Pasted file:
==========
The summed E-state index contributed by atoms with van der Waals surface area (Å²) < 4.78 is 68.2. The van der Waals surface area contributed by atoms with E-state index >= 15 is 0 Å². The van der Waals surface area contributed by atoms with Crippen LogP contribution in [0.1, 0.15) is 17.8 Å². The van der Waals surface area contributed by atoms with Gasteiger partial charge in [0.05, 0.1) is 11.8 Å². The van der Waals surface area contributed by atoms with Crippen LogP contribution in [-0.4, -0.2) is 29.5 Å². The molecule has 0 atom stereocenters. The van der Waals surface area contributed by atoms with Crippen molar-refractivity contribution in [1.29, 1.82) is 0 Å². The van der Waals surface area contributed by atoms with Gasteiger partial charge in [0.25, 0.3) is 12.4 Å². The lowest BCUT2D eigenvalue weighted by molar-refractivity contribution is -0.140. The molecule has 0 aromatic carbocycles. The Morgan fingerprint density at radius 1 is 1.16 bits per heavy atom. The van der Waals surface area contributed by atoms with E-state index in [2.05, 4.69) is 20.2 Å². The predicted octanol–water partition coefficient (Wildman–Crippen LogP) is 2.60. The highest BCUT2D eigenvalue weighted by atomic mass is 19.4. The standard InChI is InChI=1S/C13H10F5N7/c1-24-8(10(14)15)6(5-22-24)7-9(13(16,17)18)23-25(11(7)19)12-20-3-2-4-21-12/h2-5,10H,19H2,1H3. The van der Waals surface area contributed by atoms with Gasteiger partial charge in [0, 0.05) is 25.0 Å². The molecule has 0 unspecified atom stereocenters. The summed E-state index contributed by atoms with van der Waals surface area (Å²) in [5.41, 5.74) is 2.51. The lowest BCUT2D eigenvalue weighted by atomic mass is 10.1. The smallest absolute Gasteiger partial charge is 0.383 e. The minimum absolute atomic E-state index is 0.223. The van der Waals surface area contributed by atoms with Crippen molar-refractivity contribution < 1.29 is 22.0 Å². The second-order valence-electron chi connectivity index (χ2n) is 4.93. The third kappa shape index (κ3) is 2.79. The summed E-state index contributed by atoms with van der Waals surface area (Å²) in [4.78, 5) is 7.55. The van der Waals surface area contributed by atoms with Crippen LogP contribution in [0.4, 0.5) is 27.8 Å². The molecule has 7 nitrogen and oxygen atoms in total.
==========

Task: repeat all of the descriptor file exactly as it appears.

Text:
The summed E-state index contributed by atoms with van der Waals surface area (Å²) < 4.78 is 68.2. The van der Waals surface area contributed by atoms with E-state index >= 15 is 0 Å². The van der Waals surface area contributed by atoms with Crippen LogP contribution in [0.1, 0.15) is 17.8 Å². The van der Waals surface area contributed by atoms with Gasteiger partial charge in [0.05, 0.1) is 11.8 Å². The van der Waals surface area contributed by atoms with Crippen LogP contribution in [-0.4, -0.2) is 29.5 Å². The molecule has 0 atom stereocenters. The van der Waals surface area contributed by atoms with Crippen molar-refractivity contribution in [1.29, 1.82) is 0 Å². The van der Waals surface area contributed by atoms with Gasteiger partial charge in [0.25, 0.3) is 12.4 Å². The lowest BCUT2D eigenvalue weighted by molar-refractivity contribution is -0.140. The molecule has 0 aromatic carbocycles. The Morgan fingerprint density at radius 1 is 1.16 bits per heavy atom. The van der Waals surface area contributed by atoms with E-state index in [2.05, 4.69) is 20.2 Å². The predicted octanol–water partition coefficient (Wildman–Crippen LogP) is 2.60. The highest BCUT2D eigenvalue weighted by atomic mass is 19.4. The standard InChI is InChI=1S/C13H10F5N7/c1-24-8(10(14)15)6(5-22-24)7-9(13(16,17)18)23-25(11(7)19)12-20-3-2-4-21-12/h2-5,10H,19H2,1H3. The van der Waals surface area contributed by atoms with Gasteiger partial charge in [0, 0.05) is 25.0 Å². The molecule has 0 unspecified atom stereocenters. The summed E-state index contributed by atoms with van der Waals surface area (Å²) in [5.41, 5.74) is 2.51. The lowest BCUT2D eigenvalue weighted by atomic mass is 10.1. The smallest absolute Gasteiger partial charge is 0.383 e. The minimum absolute atomic E-state index is 0.223. The van der Waals surface area contributed by atoms with Crippen molar-refractivity contribution < 1.29 is 22.0 Å². The second-order valence-electron chi connectivity index (χ2n) is 4.93. The third kappa shape index (κ3) is 2.79. The summed E-state index contributed by atoms with van der Waals surface area (Å²) in [4.78, 5) is 7.55. The van der Waals surface area contributed by atoms with Crippen LogP contribution in [0.4, 0.5) is 27.8 Å². The molecule has 7 nitrogen and oxygen atoms in total.